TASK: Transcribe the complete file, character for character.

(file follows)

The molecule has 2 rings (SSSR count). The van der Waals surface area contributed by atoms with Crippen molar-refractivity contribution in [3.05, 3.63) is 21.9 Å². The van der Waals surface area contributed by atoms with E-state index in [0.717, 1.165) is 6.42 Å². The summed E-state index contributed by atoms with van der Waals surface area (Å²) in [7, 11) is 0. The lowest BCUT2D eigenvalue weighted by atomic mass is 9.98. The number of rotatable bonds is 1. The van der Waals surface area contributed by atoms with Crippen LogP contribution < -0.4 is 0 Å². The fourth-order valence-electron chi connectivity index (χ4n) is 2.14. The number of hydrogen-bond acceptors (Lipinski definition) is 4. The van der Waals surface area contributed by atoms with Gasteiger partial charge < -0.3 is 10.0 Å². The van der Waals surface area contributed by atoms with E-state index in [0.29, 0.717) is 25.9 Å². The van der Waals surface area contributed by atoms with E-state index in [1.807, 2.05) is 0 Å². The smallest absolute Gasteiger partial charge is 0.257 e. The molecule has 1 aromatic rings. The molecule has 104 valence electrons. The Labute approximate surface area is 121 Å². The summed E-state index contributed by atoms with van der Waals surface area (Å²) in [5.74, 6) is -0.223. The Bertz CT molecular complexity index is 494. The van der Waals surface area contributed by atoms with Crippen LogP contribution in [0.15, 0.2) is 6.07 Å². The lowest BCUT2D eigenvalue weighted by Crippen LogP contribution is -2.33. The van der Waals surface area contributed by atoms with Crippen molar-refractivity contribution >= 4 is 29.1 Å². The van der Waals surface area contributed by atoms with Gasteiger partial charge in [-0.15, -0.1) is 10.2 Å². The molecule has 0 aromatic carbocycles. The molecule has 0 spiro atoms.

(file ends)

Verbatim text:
The molecule has 2 rings (SSSR count). The van der Waals surface area contributed by atoms with Crippen molar-refractivity contribution in [3.05, 3.63) is 21.9 Å². The van der Waals surface area contributed by atoms with E-state index in [0.717, 1.165) is 6.42 Å². The summed E-state index contributed by atoms with van der Waals surface area (Å²) in [7, 11) is 0. The lowest BCUT2D eigenvalue weighted by atomic mass is 9.98. The number of rotatable bonds is 1. The van der Waals surface area contributed by atoms with Crippen LogP contribution < -0.4 is 0 Å². The fourth-order valence-electron chi connectivity index (χ4n) is 2.14. The number of hydrogen-bond acceptors (Lipinski definition) is 4. The van der Waals surface area contributed by atoms with Gasteiger partial charge < -0.3 is 10.0 Å². The van der Waals surface area contributed by atoms with E-state index in [0.29, 0.717) is 25.9 Å². The van der Waals surface area contributed by atoms with E-state index in [1.807, 2.05) is 0 Å². The smallest absolute Gasteiger partial charge is 0.257 e. The molecule has 1 aromatic rings. The molecule has 104 valence electrons. The Labute approximate surface area is 121 Å². The summed E-state index contributed by atoms with van der Waals surface area (Å²) in [5.74, 6) is -0.223. The Bertz CT molecular complexity index is 494. The van der Waals surface area contributed by atoms with Crippen LogP contribution in [0.15, 0.2) is 6.07 Å². The lowest BCUT2D eigenvalue weighted by Crippen LogP contribution is -2.33. The van der Waals surface area contributed by atoms with Crippen molar-refractivity contribution >= 4 is 29.1 Å². The van der Waals surface area contributed by atoms with Gasteiger partial charge in [-0.15, -0.1) is 10.2 Å². The molecule has 0 aromatic carbocycles. The molecule has 0 spiro atoms.